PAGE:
Anti-Semitic hate crimes rose 12% in California in 2019, state report finds
Anti-Semitic hate crimes in California rose nearly 12% in 2019, including a fatal shooting at a Southern California synagogue, even as hate crimes overall declined statewide by 4.8%, according to a state report released Wednesday.
Hate crimes are historically underreported and the 2019 data compiled by the state attorney general’s office does not include a recent rise in anti-Asian racism during the coronavirus pandemic, which began in China.
Although the report does not specifically mention the 2019 fatal shooting at the Chabad of Poway outside San Diego, it’s clear that the year’s sole hate crime homicide victim noted in the report is 60-year-old Lori Gilbert-Kaye.
Nursing student John T. Earnest is accused of opening fire during a Passover service at the synagogue on April 27, 2019, fatally shooting Gilbert-Kaye and wounding three others, including an 8-year-old girl and the rabbi, who lost a finger. Earnest, then 19, reportedly called 911 to say he had shot up a synagogue because Jews were trying to “destroy all white people.”
He has pleaded not guilty to hate crime-related murder, attempted murder and other charges.
California defines hate crimes as those targeting victims because of their race or ethnicity, nationality, religion, sexual orientation, gender or a disability. The definition has been expanded at various times in recent years. Each hate crime event can include more than one related offense against more than one victim by more than one offender.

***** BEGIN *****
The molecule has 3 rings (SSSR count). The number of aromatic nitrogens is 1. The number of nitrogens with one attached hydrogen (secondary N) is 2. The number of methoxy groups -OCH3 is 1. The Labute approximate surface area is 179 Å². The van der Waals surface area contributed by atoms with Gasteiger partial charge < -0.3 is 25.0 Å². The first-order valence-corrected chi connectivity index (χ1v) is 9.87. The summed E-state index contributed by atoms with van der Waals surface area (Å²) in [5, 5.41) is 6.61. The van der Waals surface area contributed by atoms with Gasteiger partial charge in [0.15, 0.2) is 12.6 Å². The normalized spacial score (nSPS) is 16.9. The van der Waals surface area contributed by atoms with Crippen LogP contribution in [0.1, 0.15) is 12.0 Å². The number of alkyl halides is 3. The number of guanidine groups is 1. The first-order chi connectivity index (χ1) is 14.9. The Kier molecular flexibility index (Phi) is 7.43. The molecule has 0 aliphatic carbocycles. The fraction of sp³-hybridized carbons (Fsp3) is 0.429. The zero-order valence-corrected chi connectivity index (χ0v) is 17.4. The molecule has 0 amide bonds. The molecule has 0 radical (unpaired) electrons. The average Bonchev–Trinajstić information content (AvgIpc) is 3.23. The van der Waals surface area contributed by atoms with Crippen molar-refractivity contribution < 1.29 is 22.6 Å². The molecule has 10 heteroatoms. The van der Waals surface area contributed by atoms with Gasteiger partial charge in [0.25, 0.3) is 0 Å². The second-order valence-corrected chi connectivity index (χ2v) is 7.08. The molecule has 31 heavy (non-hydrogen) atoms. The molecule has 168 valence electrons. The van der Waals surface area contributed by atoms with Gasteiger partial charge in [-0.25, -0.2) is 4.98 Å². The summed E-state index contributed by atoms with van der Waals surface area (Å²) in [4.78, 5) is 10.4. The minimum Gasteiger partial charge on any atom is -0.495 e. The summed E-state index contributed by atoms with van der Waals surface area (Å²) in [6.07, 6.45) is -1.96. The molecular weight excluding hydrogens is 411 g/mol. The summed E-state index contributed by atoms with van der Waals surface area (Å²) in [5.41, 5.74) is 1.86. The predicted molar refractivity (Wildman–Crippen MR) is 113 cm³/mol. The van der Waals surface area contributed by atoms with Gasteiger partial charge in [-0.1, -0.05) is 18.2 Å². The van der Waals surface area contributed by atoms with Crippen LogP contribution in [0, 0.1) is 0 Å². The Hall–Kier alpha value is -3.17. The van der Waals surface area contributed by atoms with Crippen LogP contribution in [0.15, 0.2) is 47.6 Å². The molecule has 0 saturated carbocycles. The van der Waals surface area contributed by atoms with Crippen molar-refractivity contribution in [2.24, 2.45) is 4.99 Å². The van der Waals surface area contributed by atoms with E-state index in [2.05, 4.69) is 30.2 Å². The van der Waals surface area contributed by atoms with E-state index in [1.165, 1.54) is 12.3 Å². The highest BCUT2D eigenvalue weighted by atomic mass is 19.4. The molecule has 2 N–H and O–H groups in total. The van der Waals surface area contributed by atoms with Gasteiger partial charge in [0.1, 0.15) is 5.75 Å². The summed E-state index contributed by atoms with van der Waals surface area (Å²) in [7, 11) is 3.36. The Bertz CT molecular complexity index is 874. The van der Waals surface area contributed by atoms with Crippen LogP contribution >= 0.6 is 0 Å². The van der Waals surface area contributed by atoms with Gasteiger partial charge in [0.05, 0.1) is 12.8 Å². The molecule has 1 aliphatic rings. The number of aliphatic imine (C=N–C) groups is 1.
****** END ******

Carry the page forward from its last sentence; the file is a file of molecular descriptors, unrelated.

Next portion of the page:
Statewide, reports of hate crime events decreased from 1,066 incidents in 2018 to 1,015 in 2019. There were 676 violent hate crime offenses in California in 2019, down from 697 in 2018, data show. Property crime offenses also declined, from 369 to 339.
Authorities brought 7.76% fewer hate crime cases to district and city attorneys in 2019 and prosecutors filed charges in 8.2% fewer cases in 2019. Officials have long said hate crimes are among the most difficult to prosecute because it is hard to prove a specific bias motivation.
Hate crime events in California that involved a racial bias fell 12% in 2019, from 594 to 523. Crimes motivated by a sexual orientation bias decreased by 2.1%, from 238 to 233.
Yet hate crime events involving a religion bias rose 3.5%, from 201 to 208, according to the state’s data. Anti-Jewish bias events, such as the fatal synagogue shooting, went from 126 to 141, increasing by nearly 12%. Crimes with an anti-Islamic bias, however, decreased from 28 to 25 events, or 10.7%.
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